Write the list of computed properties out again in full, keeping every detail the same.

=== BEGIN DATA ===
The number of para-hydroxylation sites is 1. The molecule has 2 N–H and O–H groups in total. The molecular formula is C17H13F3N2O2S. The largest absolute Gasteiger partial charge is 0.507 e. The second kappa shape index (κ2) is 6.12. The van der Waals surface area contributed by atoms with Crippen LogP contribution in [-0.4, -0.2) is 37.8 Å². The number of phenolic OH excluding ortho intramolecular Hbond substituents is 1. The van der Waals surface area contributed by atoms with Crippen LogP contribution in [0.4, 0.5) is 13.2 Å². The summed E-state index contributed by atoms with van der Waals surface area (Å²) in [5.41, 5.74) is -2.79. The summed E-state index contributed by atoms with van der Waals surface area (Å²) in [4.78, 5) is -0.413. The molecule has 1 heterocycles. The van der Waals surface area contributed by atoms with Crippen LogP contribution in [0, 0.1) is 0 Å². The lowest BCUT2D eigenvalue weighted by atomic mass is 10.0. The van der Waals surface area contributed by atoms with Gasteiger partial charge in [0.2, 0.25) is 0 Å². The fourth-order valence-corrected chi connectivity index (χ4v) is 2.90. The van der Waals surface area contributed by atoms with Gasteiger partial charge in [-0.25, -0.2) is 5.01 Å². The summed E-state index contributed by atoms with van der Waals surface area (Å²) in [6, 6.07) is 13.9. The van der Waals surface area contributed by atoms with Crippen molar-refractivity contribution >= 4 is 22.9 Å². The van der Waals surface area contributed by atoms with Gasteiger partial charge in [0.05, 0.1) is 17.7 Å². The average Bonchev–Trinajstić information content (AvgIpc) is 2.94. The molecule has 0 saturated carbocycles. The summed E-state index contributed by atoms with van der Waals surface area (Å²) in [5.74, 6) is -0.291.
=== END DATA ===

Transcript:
The number of para-hydroxylation sites is 1. The molecule has 2 N–H and O–H groups in total. The molecular formula is C17H13F3N2O2S. The largest absolute Gasteiger partial charge is 0.507 e. The second kappa shape index (κ2) is 6.12. The van der Waals surface area contributed by atoms with Crippen LogP contribution in [-0.4, -0.2) is 37.8 Å². The number of phenolic OH excluding ortho intramolecular Hbond substituents is 1. The van der Waals surface area contributed by atoms with Crippen LogP contribution in [0.4, 0.5) is 13.2 Å². The summed E-state index contributed by atoms with van der Waals surface area (Å²) in [5.41, 5.74) is -2.79. The summed E-state index contributed by atoms with van der Waals surface area (Å²) in [4.78, 5) is -0.413. The molecule has 1 heterocycles. The van der Waals surface area contributed by atoms with Crippen LogP contribution in [0, 0.1) is 0 Å². The lowest BCUT2D eigenvalue weighted by atomic mass is 10.0. The van der Waals surface area contributed by atoms with Gasteiger partial charge in [0.2, 0.25) is 0 Å². The fourth-order valence-corrected chi connectivity index (χ4v) is 2.90. The van der Waals surface area contributed by atoms with Gasteiger partial charge in [-0.25, -0.2) is 5.01 Å². The summed E-state index contributed by atoms with van der Waals surface area (Å²) in [6, 6.07) is 13.9. The van der Waals surface area contributed by atoms with Crippen molar-refractivity contribution >= 4 is 22.9 Å². The van der Waals surface area contributed by atoms with Gasteiger partial charge in [0.05, 0.1) is 17.7 Å². The average Bonchev–Trinajstić information content (AvgIpc) is 2.94. The molecule has 0 saturated carbocycles. The summed E-state index contributed by atoms with van der Waals surface area (Å²) in [5.74, 6) is -0.291.